Meyer may be right that linear stories are still the norm for German novels, yet he’s one of a number of authors pushing the boundaries of narrative structure. One good example would be Erpenbeck’s previous novel, The End of Days, in which each chapter offers up an alternative version of the same woman’s life. And then there’s Before the Feast by Saša Stanišić, which Pushkin Press published in English in 2015. Telling of a village’s decline in the former German Democratic Republic, the novel interweaves voices, stories and times, and – like Bricks and Mortar – is remarkably democratic in the way in which it gives voice to the whole spectrum of society.
This democratic impulse is perhaps most heart-wrenchingly evident in Go, Went, Gone, in which Erpenbeck gives voice to each of the novel’s refugees in turn. While sharing their stories, she shines a light onto the rich mix of cultures and languages which they bring with them (hats off to Susan Bernofsky for her elegant translation of the novel’s multilingualism).
“You can only really be a racist if you’ve never spoken to an immigrant for more than five minutes,” Erpenbeck states, and the novel she has created out of conversations with immigrants is a cry for empathy and understanding. The author talks of Europe’s refugees as living in a kind of parallel existence to the rest of society, one at the bottom of the hierarchy. Go, Went, Gone not only attempts to remove the distance between “them” and “us” but also to invert this hierarchy. Struggling at first to remember his new acquaintances’ names, Richard – a classics scholar – gives them nicknames: Apollo. Tristan. The thunderbolt hurler. “I wanted to portray this lowest level of the hierarchy as a pantheon of gods,” Erpenbeck smiles. “These men aren’t just victims, they’re so much more.”
An interesting parallel between Bricks and Mortar and Go, Went, Gone is the ways in which they blur the lines between fact and fiction. The town in which Meyer’s novel plays out is a veiled version of the author’s hometown, Leipzig, and the novel borrows liberally from real political scandals, interweaving them with its characters’ fictional lives. (Similarly, Stanišić’s Before the Feast is closely modelled on a real village.) Meanwhile, like her protagonist, Erpenbeck interviewed a number of refugees for research purposes and consequently fell into friendship with them. Their names are listed at the back of the novel, and it is their stories that are told. “I treated these stories like archive material,” Erpenbeck explains. “I’ve worked a lot with archive material in the past, and for me it’s like a kind of treasure. There are some very concrete things which you just can’t invent.”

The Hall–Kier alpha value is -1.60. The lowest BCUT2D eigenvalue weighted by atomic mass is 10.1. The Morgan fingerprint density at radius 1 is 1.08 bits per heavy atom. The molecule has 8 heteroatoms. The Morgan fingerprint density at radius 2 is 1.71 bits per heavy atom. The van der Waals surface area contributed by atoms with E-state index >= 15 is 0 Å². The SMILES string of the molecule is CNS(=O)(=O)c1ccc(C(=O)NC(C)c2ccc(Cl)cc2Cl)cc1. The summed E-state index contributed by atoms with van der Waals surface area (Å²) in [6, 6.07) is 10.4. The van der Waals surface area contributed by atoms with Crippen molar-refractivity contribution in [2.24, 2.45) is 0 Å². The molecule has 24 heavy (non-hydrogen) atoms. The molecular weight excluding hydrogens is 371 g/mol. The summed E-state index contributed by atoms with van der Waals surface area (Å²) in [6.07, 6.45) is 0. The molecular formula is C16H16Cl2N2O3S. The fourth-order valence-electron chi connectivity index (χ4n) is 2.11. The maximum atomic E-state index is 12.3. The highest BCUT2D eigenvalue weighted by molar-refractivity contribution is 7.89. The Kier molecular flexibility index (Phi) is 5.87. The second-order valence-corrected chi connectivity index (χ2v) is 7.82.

This might sit strangely for a British readership, who are used to bookshops neatly divided between fiction and non-fiction. In Germany though, the divide is between Belletristik (literally, ‘beautiful letters’) and Sachbücher (or ‘fact books’). While the two are often translated as equivalents to fiction and non-fiction, there’s a fine difference. A memoir or a piece of travel writing might come under Belletristik, while a guide book or an encyclopaedia would certainly be a Sachbuch. The decisive factor has less to do with truth and more to do with intent and craft, whether a book aims above all to entertain (for want of a better word) or to inform. The distinction opens up a space between fact and fiction where creativity is often at its most exciting.
Our view of German literature can be skewed when we stand on the outside looking in; as Meyer points out, the German novels which get translated are most often historical, set at some troubled time in the twentieth century. This point was echoed in a recent panel discussion at the British Centre for Literary Translation, when publishers identified a current trend for Hitler-themed comedy in the British market (seriously?!). It’s worth pushing aside all preconceptions though – whether our own, those of our publishers, or those of the critics in Germany trying to define the ever-changing creature they name 'The German Novel'. The German novels to be excited about right now have no comedy moustaches and no young men wearing horn-rimmed spectacles. Instead, they’re experimental and full of empathy. They remind us to pay closer attention to language, but also closer attention to each other.